It may be news to the public to know that negotiations were once on foot to secure Washington Square for a base ball park. Just before the disclosures at Louisville that resulted in the expulsion of Devlin and others who had been engaged to play in St. Louis the following season from the National League, the local base ball organization had taken steps in the direction indicated. Records were overhauled, and it was discovered that the square could be leased by the city if the consent of the heirs of the donor was obtained. One of these, Mr. J.B.C. Lucas, was at the time President of the St. Louis Base Ball Association. The expulsion of Devlin and his associates led to the disbanding of the club, and the movement to secure Washington Park was therefore abandoned.-St. Louis Globe-Democrat, January 31, 1883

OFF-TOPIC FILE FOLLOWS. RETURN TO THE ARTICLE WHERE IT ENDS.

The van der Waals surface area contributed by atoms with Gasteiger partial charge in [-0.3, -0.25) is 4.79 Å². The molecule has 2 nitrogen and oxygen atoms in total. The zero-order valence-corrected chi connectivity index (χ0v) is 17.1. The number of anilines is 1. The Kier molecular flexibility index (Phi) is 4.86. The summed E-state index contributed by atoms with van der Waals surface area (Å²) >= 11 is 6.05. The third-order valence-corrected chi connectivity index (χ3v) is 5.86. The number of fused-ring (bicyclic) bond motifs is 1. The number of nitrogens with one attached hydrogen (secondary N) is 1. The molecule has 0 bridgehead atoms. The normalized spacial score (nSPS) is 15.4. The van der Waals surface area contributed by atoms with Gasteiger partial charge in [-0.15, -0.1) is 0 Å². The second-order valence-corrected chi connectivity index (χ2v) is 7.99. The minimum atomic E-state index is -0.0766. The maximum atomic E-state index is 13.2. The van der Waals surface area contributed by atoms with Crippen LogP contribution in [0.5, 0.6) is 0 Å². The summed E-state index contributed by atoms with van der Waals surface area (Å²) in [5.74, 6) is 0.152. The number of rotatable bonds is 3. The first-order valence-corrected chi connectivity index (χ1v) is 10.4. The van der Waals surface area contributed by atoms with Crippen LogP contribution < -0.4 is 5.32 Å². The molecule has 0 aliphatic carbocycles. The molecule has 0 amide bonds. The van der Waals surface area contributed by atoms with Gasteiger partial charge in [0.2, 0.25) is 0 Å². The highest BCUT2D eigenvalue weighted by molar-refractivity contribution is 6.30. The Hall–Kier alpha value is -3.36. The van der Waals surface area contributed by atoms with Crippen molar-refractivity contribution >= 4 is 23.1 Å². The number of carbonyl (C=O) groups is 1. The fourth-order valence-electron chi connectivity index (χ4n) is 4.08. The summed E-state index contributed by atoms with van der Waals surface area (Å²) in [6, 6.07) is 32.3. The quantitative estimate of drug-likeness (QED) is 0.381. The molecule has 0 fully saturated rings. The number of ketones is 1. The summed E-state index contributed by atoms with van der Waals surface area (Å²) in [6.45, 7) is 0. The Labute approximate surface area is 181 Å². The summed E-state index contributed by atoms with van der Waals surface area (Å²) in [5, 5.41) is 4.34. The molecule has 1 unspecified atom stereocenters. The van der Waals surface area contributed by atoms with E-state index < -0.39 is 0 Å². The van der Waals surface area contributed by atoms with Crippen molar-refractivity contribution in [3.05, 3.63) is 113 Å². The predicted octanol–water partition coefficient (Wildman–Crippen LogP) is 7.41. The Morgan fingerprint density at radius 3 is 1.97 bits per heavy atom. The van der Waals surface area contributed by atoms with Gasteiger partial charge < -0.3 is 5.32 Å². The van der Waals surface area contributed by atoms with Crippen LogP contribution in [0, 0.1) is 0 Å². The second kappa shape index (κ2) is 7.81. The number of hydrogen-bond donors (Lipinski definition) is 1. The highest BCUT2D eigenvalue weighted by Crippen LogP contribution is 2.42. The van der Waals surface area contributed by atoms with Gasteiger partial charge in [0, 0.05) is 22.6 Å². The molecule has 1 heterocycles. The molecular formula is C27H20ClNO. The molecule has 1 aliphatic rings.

What was once Washington Square Park is now the currant location of St. Louis City Hall, on Market Street. While it's fascinating to think about the Brown Stockings abandoning the Grand Avenue Grounds and playing in a ballpark downtown, the more interesting thing here is the way the article whitewashes Brown Stockings' history. There is no mention of crooked St. Louis ballplayers, thrown games or financial loses and the entire reason for the club disbanding is laid at the feet of Devlin and the Louisville scandal. It's pretty amazing to see such historical revisionism less than a decade after the events took place.